2008.04.16 Midnight ramblings on a naked refrigerator

Written by David Green.

By COLLEEN LEDDY

When was the last time you saw the frightening sight of a naked refrigerator? No magnetic word games. No photos. No wedding invitations. No naked David statues ready to be dressed.

Colleen has cleaned off the face of our refrigerator and it now appears enormous.

    —David Green, April 5, 2008, statelineobserver.com

Yes, our refrigerator loomed large after I removed all the magnets, photos, recipes, Mother’s Day cards, et cetera. I left it barren for about a week, but that was about as long as I could stand it.

Every time I worked in the kitchen, the hulking big hunk of white felt like a stranger in my midst. Preoccupied with whatever I’d been making, its presence scared me whenever I turned toward it. I was going to leave it devoid of the detritus of our lives, but I just couldn’t do it.

I started adding my favorite magnets one by one: first the pretty magnets, then the powerful magnets followed by the  advertisement magnets, then the magnets with sayings I try to live by, but never notice when my fridge is densely covered with so much stuff.

“March to a different drummer.” “Treasure each day.” “Blessed are we who can laugh at ourselves for we shall never cease to be amused.” “The challenge is to be yourself in a world that is trying to make you like everyone else.” “If you can walk, you can dance. If you can talk, you can sing.” 

That last one is a Zimbabwean proverb, which must have been coined before they heard me sing or saw me dance.

I cleared off the top of my fridge, too, and was amazed at the dust and debris—and the little beauties hiding out, such as the two pysanky eggs I made in a long ago era of crafting with my kids.

My mother must have kept a pretty clean refrigerator top because I can remember my father setting me on top of it, clapping his hands and catching me as I jumped into his outstretched arms. I didn’t especially like my father—he had a terrible mean streak when drunk, which was most of the time—but I didn’t let that get in the way of exciting activities such as jumping off the refrigerator or climbing up door jambs.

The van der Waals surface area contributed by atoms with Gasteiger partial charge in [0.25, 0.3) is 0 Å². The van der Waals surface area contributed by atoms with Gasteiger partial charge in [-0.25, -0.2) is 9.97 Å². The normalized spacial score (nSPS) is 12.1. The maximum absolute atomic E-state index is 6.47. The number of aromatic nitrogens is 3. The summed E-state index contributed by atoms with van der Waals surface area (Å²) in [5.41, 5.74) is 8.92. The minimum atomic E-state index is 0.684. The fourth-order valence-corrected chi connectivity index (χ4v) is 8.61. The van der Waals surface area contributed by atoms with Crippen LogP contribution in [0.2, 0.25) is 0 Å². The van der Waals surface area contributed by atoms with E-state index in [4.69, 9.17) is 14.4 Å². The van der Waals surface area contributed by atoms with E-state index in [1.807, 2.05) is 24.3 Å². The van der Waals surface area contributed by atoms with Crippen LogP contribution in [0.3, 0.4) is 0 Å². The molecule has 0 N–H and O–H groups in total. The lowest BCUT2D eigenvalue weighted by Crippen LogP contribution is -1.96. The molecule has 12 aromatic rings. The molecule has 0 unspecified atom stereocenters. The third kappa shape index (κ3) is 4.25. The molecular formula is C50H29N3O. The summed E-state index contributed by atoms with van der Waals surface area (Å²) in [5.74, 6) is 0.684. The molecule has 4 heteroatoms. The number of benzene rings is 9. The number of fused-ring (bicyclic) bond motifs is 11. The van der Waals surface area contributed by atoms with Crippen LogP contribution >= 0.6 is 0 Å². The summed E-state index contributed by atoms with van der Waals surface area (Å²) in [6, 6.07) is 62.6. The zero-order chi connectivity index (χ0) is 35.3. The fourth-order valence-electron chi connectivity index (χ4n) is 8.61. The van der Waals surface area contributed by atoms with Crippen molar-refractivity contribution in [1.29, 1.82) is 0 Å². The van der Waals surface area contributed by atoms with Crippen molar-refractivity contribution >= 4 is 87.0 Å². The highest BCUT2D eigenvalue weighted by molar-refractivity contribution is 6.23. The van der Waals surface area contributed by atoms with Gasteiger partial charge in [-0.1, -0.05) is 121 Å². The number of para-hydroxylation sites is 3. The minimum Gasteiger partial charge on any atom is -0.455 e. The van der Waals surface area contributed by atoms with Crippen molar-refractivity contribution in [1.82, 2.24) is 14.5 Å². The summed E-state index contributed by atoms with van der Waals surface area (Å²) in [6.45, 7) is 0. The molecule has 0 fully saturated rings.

It’s hard to reconcile my aging body with my former “Monkey” self. That’s what my oldest sister used to call me; my high school friends called me “Gumby.” I’m just not as limber anymore, nor as strong. “Sluggy,“ or “Slothy” might be more accurate monikers. I never used to nap, but now I yearn for them, even though they sometimes leave me groggier than I was before I laid down.

After my nap episode this past Sunday, I told David the dream I had had just before dragging myself off the couch. He’s never interested in my dreams, but that doesn’t stop me from recounting them to him, in detail, nor him from constantly trying to change the subject.

I was going to take a nap for 45 minutes, but I couldn't get up and was pretty much a zonked out zombie queen. I had weird, weird dreams.

Cars were coming at me in the dark, with no headlights, I told David. I see them just before they hit me, except I am able to get out of the way, just narrowly, before they hit me.

It happened three times on my way to some happy place where Steve and Barry's (the clothing store) was skipping right through April and once you entered their city you were in May.

“Isn't the phone ringing?” David asked half-way through my dream talk. He has no patience for my dreams.

He’d rather hear tales from my fighting days, such as the legendary episode of the time I punched a girl because she kept trying to jump the line at the Laundromat in the Bronx, putting her clothes in the dryer before me, even though I was next.

I still get pretty burned up when someone tries to cut in front of me. At the grocery store, for example, I often let people go ahead of me when I have a full cart and they only have a few items. But when someone rudely cuts in front, ewwwwww, I just burn up. The injustice of it all!